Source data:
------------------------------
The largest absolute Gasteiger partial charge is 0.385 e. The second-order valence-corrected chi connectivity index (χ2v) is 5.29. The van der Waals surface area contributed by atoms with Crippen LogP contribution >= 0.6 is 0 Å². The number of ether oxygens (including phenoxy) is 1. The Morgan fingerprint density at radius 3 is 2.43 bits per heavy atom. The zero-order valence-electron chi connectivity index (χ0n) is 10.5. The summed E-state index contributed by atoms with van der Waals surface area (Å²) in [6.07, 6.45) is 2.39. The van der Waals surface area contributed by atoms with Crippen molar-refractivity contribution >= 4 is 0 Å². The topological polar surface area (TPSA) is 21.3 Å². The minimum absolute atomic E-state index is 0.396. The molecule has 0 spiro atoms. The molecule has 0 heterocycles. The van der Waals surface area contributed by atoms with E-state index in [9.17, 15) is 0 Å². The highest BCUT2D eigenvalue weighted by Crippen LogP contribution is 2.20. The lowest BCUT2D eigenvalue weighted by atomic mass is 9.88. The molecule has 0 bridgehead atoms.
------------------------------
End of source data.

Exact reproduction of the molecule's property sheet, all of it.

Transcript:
The largest absolute Gasteiger partial charge is 0.385 e. The second-order valence-corrected chi connectivity index (χ2v) is 5.29. The van der Waals surface area contributed by atoms with Crippen LogP contribution >= 0.6 is 0 Å². The number of ether oxygens (including phenoxy) is 1. The Morgan fingerprint density at radius 3 is 2.43 bits per heavy atom. The zero-order valence-electron chi connectivity index (χ0n) is 10.5. The summed E-state index contributed by atoms with van der Waals surface area (Å²) in [6.07, 6.45) is 2.39. The van der Waals surface area contributed by atoms with Crippen molar-refractivity contribution >= 4 is 0 Å². The topological polar surface area (TPSA) is 21.3 Å². The minimum absolute atomic E-state index is 0.396. The molecule has 0 spiro atoms. The molecule has 0 heterocycles. The van der Waals surface area contributed by atoms with E-state index in [9.17, 15) is 0 Å². The highest BCUT2D eigenvalue weighted by Crippen LogP contribution is 2.20. The lowest BCUT2D eigenvalue weighted by atomic mass is 9.88. The molecule has 0 bridgehead atoms.